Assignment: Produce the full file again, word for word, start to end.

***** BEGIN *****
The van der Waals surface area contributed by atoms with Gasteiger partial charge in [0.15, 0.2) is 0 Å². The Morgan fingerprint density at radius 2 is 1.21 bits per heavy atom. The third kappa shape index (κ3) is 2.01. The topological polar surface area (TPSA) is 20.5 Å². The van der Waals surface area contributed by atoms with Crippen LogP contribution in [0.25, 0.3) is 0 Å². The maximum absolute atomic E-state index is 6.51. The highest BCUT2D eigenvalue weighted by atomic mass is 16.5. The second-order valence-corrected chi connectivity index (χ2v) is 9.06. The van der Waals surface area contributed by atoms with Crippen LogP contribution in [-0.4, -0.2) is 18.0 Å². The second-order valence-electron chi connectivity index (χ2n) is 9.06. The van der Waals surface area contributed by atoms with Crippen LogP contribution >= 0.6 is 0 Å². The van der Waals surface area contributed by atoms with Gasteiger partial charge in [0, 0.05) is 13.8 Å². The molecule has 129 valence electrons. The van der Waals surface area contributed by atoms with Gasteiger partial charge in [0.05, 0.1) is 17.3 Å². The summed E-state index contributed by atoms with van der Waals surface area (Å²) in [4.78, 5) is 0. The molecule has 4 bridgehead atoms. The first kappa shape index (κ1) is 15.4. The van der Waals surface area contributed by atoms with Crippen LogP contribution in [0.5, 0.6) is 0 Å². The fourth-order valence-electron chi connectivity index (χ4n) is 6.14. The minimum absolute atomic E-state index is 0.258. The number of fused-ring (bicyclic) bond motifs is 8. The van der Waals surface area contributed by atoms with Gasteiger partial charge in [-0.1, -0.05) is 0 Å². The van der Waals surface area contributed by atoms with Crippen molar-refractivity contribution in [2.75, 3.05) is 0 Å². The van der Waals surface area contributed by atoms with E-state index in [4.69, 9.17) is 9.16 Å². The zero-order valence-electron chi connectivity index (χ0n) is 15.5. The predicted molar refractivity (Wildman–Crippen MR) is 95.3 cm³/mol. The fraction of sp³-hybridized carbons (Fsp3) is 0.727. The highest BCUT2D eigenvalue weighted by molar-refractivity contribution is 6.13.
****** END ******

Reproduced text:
The van der Waals surface area contributed by atoms with Gasteiger partial charge in [0.15, 0.2) is 0 Å². The Morgan fingerprint density at radius 2 is 1.21 bits per heavy atom. The third kappa shape index (κ3) is 2.01. The topological polar surface area (TPSA) is 20.5 Å². The van der Waals surface area contributed by atoms with Crippen LogP contribution in [0.25, 0.3) is 0 Å². The maximum absolute atomic E-state index is 6.51. The highest BCUT2D eigenvalue weighted by atomic mass is 16.5. The second-order valence-corrected chi connectivity index (χ2v) is 9.06. The van der Waals surface area contributed by atoms with Crippen LogP contribution in [-0.4, -0.2) is 18.0 Å². The second-order valence-electron chi connectivity index (χ2n) is 9.06. The van der Waals surface area contributed by atoms with Crippen LogP contribution >= 0.6 is 0 Å². The van der Waals surface area contributed by atoms with Gasteiger partial charge in [0, 0.05) is 13.8 Å². The molecule has 129 valence electrons. The van der Waals surface area contributed by atoms with Gasteiger partial charge in [0.05, 0.1) is 17.3 Å². The summed E-state index contributed by atoms with van der Waals surface area (Å²) in [4.78, 5) is 0. The molecule has 4 bridgehead atoms. The first kappa shape index (κ1) is 15.4. The van der Waals surface area contributed by atoms with Crippen LogP contribution in [0.5, 0.6) is 0 Å². The fourth-order valence-electron chi connectivity index (χ4n) is 6.14. The minimum absolute atomic E-state index is 0.258. The number of fused-ring (bicyclic) bond motifs is 8. The van der Waals surface area contributed by atoms with Gasteiger partial charge in [-0.1, -0.05) is 0 Å². The van der Waals surface area contributed by atoms with Crippen molar-refractivity contribution in [2.75, 3.05) is 0 Å². The van der Waals surface area contributed by atoms with E-state index in [4.69, 9.17) is 9.16 Å². The zero-order valence-electron chi connectivity index (χ0n) is 15.5. The predicted molar refractivity (Wildman–Crippen MR) is 95.3 cm³/mol. The fraction of sp³-hybridized carbons (Fsp3) is 0.727. The highest BCUT2D eigenvalue weighted by molar-refractivity contribution is 6.13.